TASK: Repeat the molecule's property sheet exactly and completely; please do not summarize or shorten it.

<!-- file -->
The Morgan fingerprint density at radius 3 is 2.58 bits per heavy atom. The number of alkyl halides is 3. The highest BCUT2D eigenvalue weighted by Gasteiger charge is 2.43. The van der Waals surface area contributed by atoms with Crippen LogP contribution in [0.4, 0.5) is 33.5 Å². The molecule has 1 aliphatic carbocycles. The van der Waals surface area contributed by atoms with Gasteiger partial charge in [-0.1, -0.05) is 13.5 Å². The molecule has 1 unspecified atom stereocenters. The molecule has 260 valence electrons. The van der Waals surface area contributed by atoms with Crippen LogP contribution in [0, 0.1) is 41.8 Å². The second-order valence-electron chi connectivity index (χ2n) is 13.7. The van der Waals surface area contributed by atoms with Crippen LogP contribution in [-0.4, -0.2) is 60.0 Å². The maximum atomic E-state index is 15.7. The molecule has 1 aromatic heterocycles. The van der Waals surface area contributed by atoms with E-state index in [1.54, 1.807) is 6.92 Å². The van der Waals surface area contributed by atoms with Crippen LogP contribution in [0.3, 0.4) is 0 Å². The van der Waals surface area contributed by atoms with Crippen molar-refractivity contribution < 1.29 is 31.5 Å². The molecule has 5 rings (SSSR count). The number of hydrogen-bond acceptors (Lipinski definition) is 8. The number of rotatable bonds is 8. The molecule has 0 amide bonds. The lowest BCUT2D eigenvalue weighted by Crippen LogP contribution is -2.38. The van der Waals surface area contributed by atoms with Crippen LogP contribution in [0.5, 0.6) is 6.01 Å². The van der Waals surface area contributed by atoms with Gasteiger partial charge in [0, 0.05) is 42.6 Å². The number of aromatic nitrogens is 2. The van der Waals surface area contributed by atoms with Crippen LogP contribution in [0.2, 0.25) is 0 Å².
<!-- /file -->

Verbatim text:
The Morgan fingerprint density at radius 3 is 2.58 bits per heavy atom. The number of alkyl halides is 3. The highest BCUT2D eigenvalue weighted by Gasteiger charge is 2.43. The van der Waals surface area contributed by atoms with Crippen LogP contribution in [0.4, 0.5) is 33.5 Å². The molecule has 1 aliphatic carbocycles. The van der Waals surface area contributed by atoms with Gasteiger partial charge in [-0.1, -0.05) is 13.5 Å². The molecule has 1 unspecified atom stereocenters. The molecule has 260 valence electrons. The van der Waals surface area contributed by atoms with Crippen LogP contribution in [0, 0.1) is 41.8 Å². The second-order valence-electron chi connectivity index (χ2n) is 13.7. The van der Waals surface area contributed by atoms with Crippen LogP contribution in [-0.4, -0.2) is 60.0 Å². The maximum atomic E-state index is 15.7. The molecule has 1 aromatic heterocycles. The van der Waals surface area contributed by atoms with E-state index in [1.54, 1.807) is 6.92 Å². The van der Waals surface area contributed by atoms with Crippen LogP contribution in [0.3, 0.4) is 0 Å². The van der Waals surface area contributed by atoms with Crippen molar-refractivity contribution < 1.29 is 31.5 Å². The molecule has 5 rings (SSSR count). The number of hydrogen-bond acceptors (Lipinski definition) is 8. The number of rotatable bonds is 8. The molecule has 0 amide bonds. The lowest BCUT2D eigenvalue weighted by Crippen LogP contribution is -2.38. The van der Waals surface area contributed by atoms with Crippen LogP contribution in [0.5, 0.6) is 6.01 Å². The van der Waals surface area contributed by atoms with Gasteiger partial charge in [0, 0.05) is 42.6 Å². The number of aromatic nitrogens is 2. The van der Waals surface area contributed by atoms with Crippen LogP contribution in [0.2, 0.25) is 0 Å².